By Nkasi Kolie
Speaker of Taraba State House of Assembly Prof. Joseph Albasu Kunini, has condemned, in strong terms, the farmers-herders conflict in the country, stressing that it has become intractable because it has been given political coloration.
Speaking at a two-day multi-stakeholders regional peace building dialogue in Lafia, Nasarawa State capital, organised by West Africa Network for Peace building (WANEP), in conjunction with the United Nations Development Programme (UNDP), the Speaker cited the case in Taraba state, where frantic efforts to end the age-long conflict met stiff resistance because of the political coloration by the opponents.
The two-day event was specifically organised for the stakeholders from Benue, Nasarawa and Taraba states, worse hit by the conflict and aimed at collectively reviewing emerging conflicts, risks and opportunities for collaborative prevention, as well as assess progress made across the three states in the Middle Belt region.
The speaker noted that all critical stakeholders must agree to sensitise and conscientise the people that time has come to adopt ranching as the global best practice in livestock production, devoid of political and tribal sentiments.
He recalled that the Taraba State Government, a couple of years ago, sponsored the legislators and others to travel to Nairobi, Kenya and Brazil to study their methods of livestock production to be replicated in the State.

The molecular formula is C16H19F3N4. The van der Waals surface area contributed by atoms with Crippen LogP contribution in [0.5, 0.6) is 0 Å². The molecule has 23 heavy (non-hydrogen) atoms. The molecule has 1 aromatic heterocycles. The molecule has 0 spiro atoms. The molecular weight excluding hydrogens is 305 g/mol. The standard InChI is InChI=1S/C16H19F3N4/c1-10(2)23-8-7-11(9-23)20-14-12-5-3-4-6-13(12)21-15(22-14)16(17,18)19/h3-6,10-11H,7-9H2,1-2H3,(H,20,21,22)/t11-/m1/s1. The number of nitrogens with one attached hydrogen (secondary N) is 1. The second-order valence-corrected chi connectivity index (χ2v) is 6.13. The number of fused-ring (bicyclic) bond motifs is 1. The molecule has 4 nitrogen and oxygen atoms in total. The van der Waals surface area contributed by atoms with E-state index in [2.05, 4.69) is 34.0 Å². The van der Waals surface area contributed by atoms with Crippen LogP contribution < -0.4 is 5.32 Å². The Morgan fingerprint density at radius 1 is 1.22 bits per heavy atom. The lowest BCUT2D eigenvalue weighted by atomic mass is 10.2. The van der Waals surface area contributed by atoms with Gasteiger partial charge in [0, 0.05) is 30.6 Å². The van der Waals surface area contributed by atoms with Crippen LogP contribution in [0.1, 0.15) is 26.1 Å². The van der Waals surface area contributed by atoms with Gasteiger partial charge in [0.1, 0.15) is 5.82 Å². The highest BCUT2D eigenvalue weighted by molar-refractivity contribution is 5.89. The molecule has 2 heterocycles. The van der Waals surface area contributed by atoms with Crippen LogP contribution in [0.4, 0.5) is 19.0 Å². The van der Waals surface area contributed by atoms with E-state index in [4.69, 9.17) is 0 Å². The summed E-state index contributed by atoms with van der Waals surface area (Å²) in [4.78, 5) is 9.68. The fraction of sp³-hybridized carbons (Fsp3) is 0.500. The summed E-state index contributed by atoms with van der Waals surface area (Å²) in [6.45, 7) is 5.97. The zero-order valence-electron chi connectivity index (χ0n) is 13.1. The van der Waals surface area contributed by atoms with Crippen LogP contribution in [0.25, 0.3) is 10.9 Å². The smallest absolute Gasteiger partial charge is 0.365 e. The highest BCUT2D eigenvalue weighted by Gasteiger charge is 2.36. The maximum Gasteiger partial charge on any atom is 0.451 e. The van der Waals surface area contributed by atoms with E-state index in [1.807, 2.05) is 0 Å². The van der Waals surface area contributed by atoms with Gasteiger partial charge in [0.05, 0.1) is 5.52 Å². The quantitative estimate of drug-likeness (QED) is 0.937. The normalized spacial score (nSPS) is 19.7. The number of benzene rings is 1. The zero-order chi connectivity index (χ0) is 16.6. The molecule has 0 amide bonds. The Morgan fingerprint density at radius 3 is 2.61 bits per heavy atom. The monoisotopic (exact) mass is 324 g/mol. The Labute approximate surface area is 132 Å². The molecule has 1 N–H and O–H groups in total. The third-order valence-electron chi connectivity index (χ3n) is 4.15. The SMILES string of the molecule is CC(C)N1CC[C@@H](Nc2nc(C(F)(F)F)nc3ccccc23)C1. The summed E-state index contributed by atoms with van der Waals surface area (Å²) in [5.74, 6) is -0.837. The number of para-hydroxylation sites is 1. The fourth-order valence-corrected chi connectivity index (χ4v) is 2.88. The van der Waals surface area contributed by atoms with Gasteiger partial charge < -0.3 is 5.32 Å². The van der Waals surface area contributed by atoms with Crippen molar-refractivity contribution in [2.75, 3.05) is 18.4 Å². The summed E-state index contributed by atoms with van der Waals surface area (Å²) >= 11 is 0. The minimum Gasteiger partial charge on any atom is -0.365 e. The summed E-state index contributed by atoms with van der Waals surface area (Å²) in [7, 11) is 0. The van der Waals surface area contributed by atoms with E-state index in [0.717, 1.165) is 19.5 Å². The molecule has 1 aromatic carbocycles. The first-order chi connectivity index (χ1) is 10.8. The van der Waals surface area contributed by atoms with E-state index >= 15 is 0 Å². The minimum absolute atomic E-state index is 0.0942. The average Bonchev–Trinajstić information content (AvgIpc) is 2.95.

While there, they discovered that both countries had long adopted ranching as a lasting solution for farmers-herders conflict and wondered why that of Nigeria had been politicised.
He said: “When we resolved that we were going to pass the Taraba State Open Grazing Prohibition and Ranches Establishment Bill, 2017, there was stiff resistance by the opponents who refused to present any memorandum at the public hearing in order to kill the bill. So, the problem is political because we refused to sensitise and conscientise the people on the enormous advantages of ranching to the herders.
“The reality is that not all Fulani are herders, some are farmers; also, there are some non-Fulani who are herders, unfortunately, they are not recognised as such. It is imperative to recall that the quest for modern techniques of animal husbandry, specifically livestock production, dates back to the 1960s in Northern Nigeria.
It has been widely reported that Taraba state has been devastated by activities of killer herdsmen who now threaten food security across the state as most farmers are afraid of going to their farms for fear of being gruesomely hacked to death by the heavily armed herdsmen.